TransFX wants to help shippers hedge against truck rate hikes

TransFX wants to help shippers hedge against truck rate hikes

Trucking pricing has been volatile in the past few years.

Shippers looking to shield their companies from rising truck rates soon may have a new option: a futures exchange designed to help them hedge against sudden swings and surges in pricing. Craig Fuller, a scion of the Chattanooga trucking family that founded U.S. Xpress Enterprises, hopes this summer to add truck pricing futures to the long list of derivatives traded by investors.

The goal is to give not just US shippers, but trucking companies and logistics operators a way to manage fluctuating truck pricing and costs through a derivatives exchange not unlike those that currently trade futures in commodities and derivatives that include pork bellies, oil, coffee, soybeans, and the dry bulk freight rate futures traded on the International Maritime Exchange.

“Rates are incredibly volatile in tight markets. There’s really no way for companies in the business to hedge and mitigate risk,” said Fuller, CEO and managing director of TransRisk. “We’re trying to give carriers, shippers, [and] 3PLs the tools to manage that rate regardless of what the market does, so they protect themselves in down markets and in up markets.” The exchange could offer short- and long-term futures.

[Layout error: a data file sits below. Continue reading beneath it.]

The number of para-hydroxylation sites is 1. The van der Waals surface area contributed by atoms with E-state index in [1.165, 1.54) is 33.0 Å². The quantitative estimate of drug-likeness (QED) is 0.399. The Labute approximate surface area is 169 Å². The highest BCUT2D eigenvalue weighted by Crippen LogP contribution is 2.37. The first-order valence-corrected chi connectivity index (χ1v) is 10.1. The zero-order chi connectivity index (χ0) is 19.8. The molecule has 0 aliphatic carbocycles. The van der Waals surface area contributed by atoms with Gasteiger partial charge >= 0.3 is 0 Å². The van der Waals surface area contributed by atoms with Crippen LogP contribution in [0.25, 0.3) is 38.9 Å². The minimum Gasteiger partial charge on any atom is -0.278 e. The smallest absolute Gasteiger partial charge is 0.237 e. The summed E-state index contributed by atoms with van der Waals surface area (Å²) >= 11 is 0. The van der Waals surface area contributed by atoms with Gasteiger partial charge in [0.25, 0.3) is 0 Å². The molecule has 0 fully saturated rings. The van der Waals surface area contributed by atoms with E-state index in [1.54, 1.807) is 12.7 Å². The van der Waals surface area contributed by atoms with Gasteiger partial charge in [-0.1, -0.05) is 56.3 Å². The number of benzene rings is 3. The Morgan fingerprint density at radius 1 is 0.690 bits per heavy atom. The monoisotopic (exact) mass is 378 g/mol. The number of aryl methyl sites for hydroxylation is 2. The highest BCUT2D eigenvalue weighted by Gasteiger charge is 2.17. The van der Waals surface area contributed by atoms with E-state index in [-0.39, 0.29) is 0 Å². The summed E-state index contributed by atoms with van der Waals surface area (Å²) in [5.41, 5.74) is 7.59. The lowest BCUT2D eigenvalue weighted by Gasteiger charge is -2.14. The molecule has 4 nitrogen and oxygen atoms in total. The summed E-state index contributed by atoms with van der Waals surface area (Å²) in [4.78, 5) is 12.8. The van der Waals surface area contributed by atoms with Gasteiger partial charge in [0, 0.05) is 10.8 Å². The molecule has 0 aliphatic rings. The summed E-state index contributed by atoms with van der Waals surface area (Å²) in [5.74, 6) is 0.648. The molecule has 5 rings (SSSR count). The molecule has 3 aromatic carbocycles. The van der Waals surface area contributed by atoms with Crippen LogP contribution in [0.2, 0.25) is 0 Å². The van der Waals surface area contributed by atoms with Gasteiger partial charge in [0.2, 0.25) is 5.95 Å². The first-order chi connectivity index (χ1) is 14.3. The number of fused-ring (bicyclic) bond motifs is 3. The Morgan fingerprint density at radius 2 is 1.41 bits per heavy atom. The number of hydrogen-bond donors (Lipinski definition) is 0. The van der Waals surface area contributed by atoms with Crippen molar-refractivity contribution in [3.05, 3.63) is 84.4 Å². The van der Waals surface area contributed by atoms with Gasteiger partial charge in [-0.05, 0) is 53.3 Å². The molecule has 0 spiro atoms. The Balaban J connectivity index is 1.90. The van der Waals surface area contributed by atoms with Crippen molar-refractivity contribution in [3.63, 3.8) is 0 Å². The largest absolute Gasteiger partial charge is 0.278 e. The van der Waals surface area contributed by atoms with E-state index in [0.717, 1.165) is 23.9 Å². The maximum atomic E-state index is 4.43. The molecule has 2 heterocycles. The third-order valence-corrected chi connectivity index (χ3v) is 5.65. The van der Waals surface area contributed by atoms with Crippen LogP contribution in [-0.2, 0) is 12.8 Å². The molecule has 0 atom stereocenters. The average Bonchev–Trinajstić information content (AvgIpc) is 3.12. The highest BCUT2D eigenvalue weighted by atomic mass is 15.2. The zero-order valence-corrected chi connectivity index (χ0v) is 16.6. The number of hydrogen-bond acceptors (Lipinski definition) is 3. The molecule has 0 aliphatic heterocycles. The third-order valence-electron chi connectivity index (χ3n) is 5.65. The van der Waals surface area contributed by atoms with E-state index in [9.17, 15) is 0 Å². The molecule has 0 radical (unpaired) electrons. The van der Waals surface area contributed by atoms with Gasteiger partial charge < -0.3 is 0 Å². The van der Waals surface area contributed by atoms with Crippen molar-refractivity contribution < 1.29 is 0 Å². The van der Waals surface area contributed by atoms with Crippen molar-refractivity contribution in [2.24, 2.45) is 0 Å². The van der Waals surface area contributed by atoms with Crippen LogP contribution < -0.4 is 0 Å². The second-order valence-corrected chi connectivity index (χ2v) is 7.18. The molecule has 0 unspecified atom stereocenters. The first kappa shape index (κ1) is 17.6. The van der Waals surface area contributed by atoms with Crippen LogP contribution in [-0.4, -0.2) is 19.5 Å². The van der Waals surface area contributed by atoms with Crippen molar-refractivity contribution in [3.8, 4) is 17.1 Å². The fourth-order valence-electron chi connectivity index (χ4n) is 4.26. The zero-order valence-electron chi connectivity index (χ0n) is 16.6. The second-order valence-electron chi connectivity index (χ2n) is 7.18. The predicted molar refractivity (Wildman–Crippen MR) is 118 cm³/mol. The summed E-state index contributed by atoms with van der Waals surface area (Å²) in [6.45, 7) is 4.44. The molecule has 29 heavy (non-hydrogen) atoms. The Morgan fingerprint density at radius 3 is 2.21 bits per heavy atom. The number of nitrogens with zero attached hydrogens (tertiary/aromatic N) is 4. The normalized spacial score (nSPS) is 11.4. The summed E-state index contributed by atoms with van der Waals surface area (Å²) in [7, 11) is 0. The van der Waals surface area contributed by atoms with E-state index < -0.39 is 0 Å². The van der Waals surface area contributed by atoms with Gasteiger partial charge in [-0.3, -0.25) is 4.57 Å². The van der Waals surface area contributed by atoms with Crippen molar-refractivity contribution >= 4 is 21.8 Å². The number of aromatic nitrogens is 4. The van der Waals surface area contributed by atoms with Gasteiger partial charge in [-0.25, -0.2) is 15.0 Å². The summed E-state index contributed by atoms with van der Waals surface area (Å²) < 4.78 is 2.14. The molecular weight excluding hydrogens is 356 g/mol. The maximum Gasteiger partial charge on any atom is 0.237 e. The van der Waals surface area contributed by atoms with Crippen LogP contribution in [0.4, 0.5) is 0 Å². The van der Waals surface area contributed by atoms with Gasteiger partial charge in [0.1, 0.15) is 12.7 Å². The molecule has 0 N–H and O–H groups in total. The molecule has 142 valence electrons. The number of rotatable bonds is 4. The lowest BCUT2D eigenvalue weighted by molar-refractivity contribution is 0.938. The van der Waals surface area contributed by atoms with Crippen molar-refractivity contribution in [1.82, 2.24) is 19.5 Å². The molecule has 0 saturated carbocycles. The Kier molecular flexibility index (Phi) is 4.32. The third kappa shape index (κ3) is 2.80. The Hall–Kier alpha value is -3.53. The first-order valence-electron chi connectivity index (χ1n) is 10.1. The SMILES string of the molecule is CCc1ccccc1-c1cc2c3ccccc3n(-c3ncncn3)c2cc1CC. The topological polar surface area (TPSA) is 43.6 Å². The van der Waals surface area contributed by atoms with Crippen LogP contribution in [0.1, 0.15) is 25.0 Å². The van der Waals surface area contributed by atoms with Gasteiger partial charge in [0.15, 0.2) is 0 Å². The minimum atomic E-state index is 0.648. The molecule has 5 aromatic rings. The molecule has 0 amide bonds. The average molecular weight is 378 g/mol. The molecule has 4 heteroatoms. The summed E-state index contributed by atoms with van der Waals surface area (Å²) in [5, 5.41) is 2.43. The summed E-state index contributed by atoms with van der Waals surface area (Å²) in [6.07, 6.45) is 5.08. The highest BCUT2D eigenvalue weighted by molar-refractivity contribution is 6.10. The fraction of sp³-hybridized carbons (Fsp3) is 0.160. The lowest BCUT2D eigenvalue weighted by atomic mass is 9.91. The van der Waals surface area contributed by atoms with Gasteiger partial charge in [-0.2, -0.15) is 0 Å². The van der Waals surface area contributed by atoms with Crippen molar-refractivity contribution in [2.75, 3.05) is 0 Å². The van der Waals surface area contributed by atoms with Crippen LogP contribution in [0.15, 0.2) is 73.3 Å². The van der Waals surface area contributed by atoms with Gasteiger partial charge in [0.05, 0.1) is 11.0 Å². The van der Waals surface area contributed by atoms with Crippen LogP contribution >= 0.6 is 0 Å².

TransRisk, a subsidiary of Fuller company TransFX, will be the exchange. Fuller plans to take the exchange live once it receives approval from the US Commodities Future Trading Commission. “Our hope is to have [the exchange] up by late summer,” he told “We already have had Fortune 500 companies reach out to us, and three of the top 10 carriers.”

The exchange could hit the market at an opportune time. After rising rapidly in 2014 and slumping during 2015 and most of 2016, truckload rates are primed to rise again. A healthier economy and expectations of tightening truck capacity in the latter half of the year are driving many shippers to open early negotiations this year on annual contracts that cover truckload pricing.

Shippers are looking for ways to control costs and manage pricing, whether through closer collaboration with their transportation partners, putting more or all of their freight lanes out for bid more regularly, or looking at new transportation management systems that allow for more dynamic pricing or provide greater amounts of data they can use in contract negotiations.

With data from TMS and other systems, “we’re better armed going into negotiations than we’ve ever been,” Brian Morgan, senior director of logistics and process excellence at Leviton Manufacturing, said at the NASSTRAC Shippers Conference in Orlando on April 11. That knowledge may help shippers identify potential savings, but it won’t restrain market rates.

“Contract rates today are fixed rates, but they’re not really that firm,” Fuller said. Most contracts include clauses that allow either party to withdraw within a specified time frame. And on the spot market, “there’s no way they [shippers] could manage the volatility transaction by transaction. During a surge ... [spot] rates would be much higher than their contract rates.”

Hedging on a futures market is a way to mitigate risk by accepting some risk. Futures trading grew out of agricultural markets, where they helped farmers hedge against seasonal price swings in crops. The expansion to commodities and financial derivatives followed. Many airlines and trucking operators use fuel hedging to limit exposure to rising energy costs.